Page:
Grant Achatz, a pioneer of molecular gastronomy, has expanded the definition of what it means to be a chef. Running three Chicago establishments, including the three-starred Michelin restaurant Alinea, he’s an entertainer, an inventor of kitchen tools, and a thought leader who is changing how restaurants allocate their seats to diners. He’s an innovator who looks at familiar dishes like pineapple-glazed ham and transforms it into a pineapple chip, coated in powdered ham. Give him a needle, and he’ll turn it into a unique utensil for potatoes. When attempting to conjure up fall in a dish, forget about butternut squash—how about tempura-fried pheasant on a branch of burning oak leaves instead? We grabbed Achatz for a few minutes and picked his over-active brain.
What is your favorite sandwich?
There’s a sandwich shop here in Chicago called Potbelly which I like, and it’s not very expensive. My favorite is the Wreck, which basically has everything in it. Turkey, ham, salami, roast beef.
Your house is on fire and you can only save one thing. What is it and why?
My copy of The French Laundry cookbook by Thomas Keller. I have one of the first editions.
What book(s) is on your bedside table right now?
None. I don’t read books. I’m too busy, being in the kitchen, always traveling, always cooking. I never enjoyed reading.
You’re having a dinner party and can invite three people, dead or alive, and serve them one thing. Who are they, what do you serve, and why?
My two young sons and my girlfriend. I would probably order take-out pizza because that’s what the boys like. Why waste time cooking when you can have conversation, right? And any type of pizza because, let’s be honest, it’s just bread, tomato sauce, and cheese, no matter what people say.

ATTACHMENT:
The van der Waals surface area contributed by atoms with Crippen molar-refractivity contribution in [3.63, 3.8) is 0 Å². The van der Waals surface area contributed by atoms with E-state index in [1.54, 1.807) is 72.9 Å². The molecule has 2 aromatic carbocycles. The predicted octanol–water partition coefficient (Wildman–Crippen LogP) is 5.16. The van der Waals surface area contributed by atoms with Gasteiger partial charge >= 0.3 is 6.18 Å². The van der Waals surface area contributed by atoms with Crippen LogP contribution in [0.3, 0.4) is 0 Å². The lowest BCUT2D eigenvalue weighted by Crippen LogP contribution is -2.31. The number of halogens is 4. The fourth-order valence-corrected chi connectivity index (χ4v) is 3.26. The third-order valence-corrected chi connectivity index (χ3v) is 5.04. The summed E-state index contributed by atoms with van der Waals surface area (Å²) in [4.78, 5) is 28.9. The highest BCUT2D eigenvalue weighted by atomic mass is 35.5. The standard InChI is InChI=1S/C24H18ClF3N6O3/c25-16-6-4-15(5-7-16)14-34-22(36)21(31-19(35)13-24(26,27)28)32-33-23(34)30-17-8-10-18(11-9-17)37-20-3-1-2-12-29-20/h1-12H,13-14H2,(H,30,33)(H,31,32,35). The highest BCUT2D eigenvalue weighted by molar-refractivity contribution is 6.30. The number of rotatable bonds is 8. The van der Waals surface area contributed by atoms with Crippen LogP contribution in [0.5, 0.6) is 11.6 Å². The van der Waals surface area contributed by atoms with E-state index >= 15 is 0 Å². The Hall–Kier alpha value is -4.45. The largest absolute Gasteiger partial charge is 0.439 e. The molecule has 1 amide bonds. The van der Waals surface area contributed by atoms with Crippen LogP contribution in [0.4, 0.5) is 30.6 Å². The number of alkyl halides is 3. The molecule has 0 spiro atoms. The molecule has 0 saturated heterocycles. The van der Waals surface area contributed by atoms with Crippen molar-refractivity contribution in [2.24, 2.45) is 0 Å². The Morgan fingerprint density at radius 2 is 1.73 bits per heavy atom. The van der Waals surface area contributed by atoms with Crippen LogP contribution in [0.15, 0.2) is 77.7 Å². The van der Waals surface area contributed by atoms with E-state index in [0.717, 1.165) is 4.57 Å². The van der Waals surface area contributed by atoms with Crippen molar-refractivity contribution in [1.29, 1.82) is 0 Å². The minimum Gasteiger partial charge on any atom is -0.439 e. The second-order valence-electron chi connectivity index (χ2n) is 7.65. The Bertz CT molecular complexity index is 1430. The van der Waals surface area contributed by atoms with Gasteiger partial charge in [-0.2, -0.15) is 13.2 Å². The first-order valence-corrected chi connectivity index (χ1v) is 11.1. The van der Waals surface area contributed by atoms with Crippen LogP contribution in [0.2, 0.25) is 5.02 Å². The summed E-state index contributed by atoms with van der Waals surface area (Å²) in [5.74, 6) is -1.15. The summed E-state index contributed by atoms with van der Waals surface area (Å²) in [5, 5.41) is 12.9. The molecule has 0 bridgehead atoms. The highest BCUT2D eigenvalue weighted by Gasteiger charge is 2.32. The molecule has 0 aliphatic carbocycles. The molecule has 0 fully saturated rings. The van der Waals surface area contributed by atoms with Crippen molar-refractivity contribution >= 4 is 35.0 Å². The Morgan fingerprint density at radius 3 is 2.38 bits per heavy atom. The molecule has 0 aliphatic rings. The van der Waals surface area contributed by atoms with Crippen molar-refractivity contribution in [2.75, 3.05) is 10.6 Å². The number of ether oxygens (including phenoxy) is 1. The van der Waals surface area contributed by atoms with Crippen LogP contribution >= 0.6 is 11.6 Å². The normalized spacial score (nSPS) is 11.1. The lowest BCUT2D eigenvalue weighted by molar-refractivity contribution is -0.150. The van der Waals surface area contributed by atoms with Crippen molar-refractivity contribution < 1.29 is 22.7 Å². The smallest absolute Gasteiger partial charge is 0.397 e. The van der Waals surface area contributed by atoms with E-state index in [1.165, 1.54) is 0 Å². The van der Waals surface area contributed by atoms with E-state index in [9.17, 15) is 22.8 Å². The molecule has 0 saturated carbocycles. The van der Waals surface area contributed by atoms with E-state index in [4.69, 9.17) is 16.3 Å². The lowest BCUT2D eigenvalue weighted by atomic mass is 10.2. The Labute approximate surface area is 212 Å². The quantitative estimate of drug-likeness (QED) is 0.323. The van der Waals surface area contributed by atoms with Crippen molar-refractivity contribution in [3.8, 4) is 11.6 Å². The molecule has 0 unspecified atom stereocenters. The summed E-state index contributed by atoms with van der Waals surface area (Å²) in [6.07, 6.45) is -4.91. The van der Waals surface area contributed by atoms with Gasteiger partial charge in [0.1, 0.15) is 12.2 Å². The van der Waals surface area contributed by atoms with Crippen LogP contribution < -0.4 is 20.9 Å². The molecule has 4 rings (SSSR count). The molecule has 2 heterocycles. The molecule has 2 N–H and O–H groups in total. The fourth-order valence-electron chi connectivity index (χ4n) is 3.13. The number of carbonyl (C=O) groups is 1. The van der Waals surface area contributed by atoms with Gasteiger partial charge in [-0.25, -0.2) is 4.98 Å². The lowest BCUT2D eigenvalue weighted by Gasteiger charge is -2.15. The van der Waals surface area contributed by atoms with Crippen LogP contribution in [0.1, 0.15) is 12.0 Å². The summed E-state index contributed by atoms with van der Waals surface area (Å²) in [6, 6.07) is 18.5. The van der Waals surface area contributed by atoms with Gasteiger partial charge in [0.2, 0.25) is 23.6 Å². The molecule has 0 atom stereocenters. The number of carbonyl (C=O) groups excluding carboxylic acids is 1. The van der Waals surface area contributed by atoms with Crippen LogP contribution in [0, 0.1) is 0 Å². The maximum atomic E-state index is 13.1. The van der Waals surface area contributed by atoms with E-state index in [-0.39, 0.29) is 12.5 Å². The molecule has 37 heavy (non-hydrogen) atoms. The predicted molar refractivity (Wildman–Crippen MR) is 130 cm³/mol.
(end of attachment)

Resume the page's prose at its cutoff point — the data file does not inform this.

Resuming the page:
What is the food we’re most likely to catch you eating in your kitchen at 1am?
Penne with red sauce.
Which cook book do you open the most and why?
Alinea. I often reference dishes that we have done in the past for inspiration going forward or a reminder of components that I liked then that can be useful now.
What is the most overrated ingredient? Underrated?
The most overrated is sorrel, and the most underrated is dill. Sorrel is one of my favorite herbs but recently it’s become too trendy of an ingredient, the one that chefs just heap on a dish so it looks cool. Dill, on the other hand, has a very unique flavor and aroma, and for that reason, chefs sometimes get scared of using it. It requires thought to add it to a dish successfully; it is not like basil, parsley, cilantro, or mint that can basically go with anything and everything.
What’s the first thing you learned to cook?
An omelet. It was probably when I was about six working in my mother and father’s restaurant Achatz Depot in Richmond, Michigan.
What is the best advice you’ve ever gotten, and from whom?
Thomas Keller told me to be patient, and I still feel that’s the best advice I’ve ever gotten. It plays out in work and in life in general. Nothing happens quickly.
What’s the last meal you want to eat before you die?
The Oysters & Pearls dish that originated in The French Laundry. I was 23 when I first ate it and it literally shaped my entire career—it was exciting, revelatory. As you get older those moments become rarer. It’s harder to get excited.